Comedic bombasters Bill Murray (Saturday Night Live's lounge lizard, Caddyshack's Carl) and Harold Ramis (author of Animal House) are an unlikely pair to arrange one of the most special effects in film -- the audience's easy acquiesence in the impossible.
That trick is particularly impressive if employed in the service of a thoughtful, subtle story. Add intelligent comedy and the neighborhood becomes rarified enough to be a prime beneficiary of Allegheny County's reassessment policies.
Murray and Ramis use an ingeniously (but ridiculously) recurring device to construct a changeless world, then use that world to chronicle a character's change. The character, with the film, becomes reflective and instructive -- to the point of redemption by self-awareness and Andie McDowell.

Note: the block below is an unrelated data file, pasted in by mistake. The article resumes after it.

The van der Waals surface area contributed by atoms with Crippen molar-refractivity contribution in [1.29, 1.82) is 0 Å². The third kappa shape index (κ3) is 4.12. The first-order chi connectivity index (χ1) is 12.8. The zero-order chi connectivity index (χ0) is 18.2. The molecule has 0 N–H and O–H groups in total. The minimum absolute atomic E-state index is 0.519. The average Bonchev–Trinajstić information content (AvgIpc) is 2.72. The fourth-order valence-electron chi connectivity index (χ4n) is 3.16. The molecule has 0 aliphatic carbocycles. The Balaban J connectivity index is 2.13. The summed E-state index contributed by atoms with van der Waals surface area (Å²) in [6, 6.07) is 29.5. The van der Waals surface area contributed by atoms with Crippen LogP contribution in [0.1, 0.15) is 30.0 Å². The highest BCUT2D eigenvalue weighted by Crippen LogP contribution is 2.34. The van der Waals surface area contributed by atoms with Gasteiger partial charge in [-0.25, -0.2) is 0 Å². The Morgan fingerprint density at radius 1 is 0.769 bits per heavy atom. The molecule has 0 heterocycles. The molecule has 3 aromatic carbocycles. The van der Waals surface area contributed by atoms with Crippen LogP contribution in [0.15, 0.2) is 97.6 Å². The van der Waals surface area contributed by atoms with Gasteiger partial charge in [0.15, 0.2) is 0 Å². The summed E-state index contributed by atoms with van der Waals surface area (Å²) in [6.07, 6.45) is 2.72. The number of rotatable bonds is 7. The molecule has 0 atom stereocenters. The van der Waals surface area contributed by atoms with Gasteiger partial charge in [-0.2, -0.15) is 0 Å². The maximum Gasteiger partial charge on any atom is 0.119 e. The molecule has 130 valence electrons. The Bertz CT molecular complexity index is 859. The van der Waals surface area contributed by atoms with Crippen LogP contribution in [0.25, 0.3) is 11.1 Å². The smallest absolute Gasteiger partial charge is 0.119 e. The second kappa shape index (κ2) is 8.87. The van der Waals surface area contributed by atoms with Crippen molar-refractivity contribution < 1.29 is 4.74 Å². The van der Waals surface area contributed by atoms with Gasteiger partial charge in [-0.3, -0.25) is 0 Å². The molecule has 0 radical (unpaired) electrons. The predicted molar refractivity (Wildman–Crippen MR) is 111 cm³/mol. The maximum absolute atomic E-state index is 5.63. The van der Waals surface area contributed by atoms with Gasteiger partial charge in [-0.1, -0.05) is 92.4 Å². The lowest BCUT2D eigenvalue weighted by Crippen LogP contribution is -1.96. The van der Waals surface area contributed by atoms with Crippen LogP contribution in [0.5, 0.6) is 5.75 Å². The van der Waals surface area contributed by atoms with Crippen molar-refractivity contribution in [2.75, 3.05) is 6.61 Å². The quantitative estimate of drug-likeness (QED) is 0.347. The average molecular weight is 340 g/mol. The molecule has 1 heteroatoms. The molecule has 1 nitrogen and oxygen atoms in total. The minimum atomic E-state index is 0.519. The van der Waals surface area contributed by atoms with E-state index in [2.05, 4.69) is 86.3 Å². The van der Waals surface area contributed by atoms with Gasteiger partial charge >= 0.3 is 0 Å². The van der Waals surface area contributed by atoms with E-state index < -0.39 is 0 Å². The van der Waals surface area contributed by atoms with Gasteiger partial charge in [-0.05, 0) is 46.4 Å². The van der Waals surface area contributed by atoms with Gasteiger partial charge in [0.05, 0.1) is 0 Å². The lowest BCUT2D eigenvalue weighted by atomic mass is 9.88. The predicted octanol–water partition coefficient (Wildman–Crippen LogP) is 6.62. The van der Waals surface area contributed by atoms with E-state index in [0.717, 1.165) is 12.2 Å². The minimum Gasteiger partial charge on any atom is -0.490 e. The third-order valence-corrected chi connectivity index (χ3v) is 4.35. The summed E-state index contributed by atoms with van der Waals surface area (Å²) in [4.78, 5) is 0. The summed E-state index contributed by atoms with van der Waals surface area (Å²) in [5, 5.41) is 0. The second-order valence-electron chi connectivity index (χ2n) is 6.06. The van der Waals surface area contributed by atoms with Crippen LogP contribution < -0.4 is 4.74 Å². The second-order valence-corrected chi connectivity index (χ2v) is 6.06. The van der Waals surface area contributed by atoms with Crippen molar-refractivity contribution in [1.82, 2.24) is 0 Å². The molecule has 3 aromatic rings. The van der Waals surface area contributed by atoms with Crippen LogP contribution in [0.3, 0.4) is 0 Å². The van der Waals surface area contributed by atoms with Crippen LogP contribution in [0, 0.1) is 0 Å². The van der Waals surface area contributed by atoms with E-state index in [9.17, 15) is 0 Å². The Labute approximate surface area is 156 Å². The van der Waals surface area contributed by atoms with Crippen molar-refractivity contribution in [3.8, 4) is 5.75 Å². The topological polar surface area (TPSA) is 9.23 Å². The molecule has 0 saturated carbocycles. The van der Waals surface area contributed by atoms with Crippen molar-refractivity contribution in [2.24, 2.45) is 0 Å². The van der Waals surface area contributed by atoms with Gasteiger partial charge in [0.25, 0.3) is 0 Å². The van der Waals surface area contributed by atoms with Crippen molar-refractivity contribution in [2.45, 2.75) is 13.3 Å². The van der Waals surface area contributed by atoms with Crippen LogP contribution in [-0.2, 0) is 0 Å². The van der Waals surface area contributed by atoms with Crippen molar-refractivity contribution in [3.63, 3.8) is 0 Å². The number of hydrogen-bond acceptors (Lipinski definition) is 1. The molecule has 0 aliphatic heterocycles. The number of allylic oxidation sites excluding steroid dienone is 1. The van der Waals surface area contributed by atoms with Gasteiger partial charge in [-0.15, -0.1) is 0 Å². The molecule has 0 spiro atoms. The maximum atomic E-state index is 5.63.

Reflective, instructive, funny and smart would recommend any film. Add the distinctions of being the medium's best treatment of Pittsburgh television news, of Punxsutawney and of an underappreciated holiday, and the result is an enjoyable film so memorable its screenwriter and fans are discussing it constantly -- by blog -- nearly 20 years after release.
If you can't step away from the screen, aim that screen at TVLand next Sunday (January 17), beginning at noon, for a great movie, Groundhog Day.